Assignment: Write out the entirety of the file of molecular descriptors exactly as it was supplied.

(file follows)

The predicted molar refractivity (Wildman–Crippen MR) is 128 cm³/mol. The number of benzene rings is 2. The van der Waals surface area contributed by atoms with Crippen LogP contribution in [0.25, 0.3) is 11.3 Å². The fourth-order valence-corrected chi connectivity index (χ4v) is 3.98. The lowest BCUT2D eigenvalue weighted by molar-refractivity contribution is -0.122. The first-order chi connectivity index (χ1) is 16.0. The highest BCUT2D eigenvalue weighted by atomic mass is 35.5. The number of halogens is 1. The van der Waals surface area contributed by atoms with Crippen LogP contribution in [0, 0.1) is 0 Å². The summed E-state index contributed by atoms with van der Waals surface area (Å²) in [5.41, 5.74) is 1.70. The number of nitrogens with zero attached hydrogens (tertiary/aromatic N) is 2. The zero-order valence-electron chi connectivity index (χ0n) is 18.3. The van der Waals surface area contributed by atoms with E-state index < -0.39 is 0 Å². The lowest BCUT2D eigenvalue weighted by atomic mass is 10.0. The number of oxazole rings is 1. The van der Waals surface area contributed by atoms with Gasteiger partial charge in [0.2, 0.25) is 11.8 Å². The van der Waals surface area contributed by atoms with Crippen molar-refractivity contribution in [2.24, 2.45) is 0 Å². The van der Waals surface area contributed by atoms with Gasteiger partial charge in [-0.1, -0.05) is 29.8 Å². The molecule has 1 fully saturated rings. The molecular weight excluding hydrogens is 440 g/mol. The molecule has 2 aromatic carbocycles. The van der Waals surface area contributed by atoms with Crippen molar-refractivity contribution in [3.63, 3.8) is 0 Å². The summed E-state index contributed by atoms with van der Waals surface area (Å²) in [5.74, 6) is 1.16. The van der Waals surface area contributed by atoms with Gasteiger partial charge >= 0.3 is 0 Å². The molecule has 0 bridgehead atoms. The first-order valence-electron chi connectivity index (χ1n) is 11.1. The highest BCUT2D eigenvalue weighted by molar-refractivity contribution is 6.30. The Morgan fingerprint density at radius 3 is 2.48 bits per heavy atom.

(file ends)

The predicted molar refractivity (Wildman–Crippen MR) is 128 cm³/mol. The number of benzene rings is 2. The van der Waals surface area contributed by atoms with Crippen LogP contribution in [0.25, 0.3) is 11.3 Å². The fourth-order valence-corrected chi connectivity index (χ4v) is 3.98. The lowest BCUT2D eigenvalue weighted by molar-refractivity contribution is -0.122. The first-order chi connectivity index (χ1) is 16.0. The highest BCUT2D eigenvalue weighted by atomic mass is 35.5. The number of halogens is 1. The van der Waals surface area contributed by atoms with Crippen LogP contribution in [0, 0.1) is 0 Å². The summed E-state index contributed by atoms with van der Waals surface area (Å²) in [5.41, 5.74) is 1.70. The number of nitrogens with zero attached hydrogens (tertiary/aromatic N) is 2. The zero-order valence-electron chi connectivity index (χ0n) is 18.3. The van der Waals surface area contributed by atoms with E-state index < -0.39 is 0 Å². The lowest BCUT2D eigenvalue weighted by atomic mass is 10.0. The number of oxazole rings is 1. The van der Waals surface area contributed by atoms with Gasteiger partial charge in [0.2, 0.25) is 11.8 Å². The van der Waals surface area contributed by atoms with Crippen molar-refractivity contribution in [2.24, 2.45) is 0 Å². The van der Waals surface area contributed by atoms with Gasteiger partial charge in [-0.1, -0.05) is 29.8 Å². The molecule has 1 fully saturated rings. The molecular weight excluding hydrogens is 440 g/mol. The molecule has 2 aromatic carbocycles. The van der Waals surface area contributed by atoms with Crippen molar-refractivity contribution in [3.63, 3.8) is 0 Å². The summed E-state index contributed by atoms with van der Waals surface area (Å²) in [5.74, 6) is 1.16. The van der Waals surface area contributed by atoms with Gasteiger partial charge >= 0.3 is 0 Å². The molecule has 0 bridgehead atoms. The first-order valence-electron chi connectivity index (χ1n) is 11.1. The highest BCUT2D eigenvalue weighted by molar-refractivity contribution is 6.30. The Morgan fingerprint density at radius 3 is 2.48 bits per heavy atom.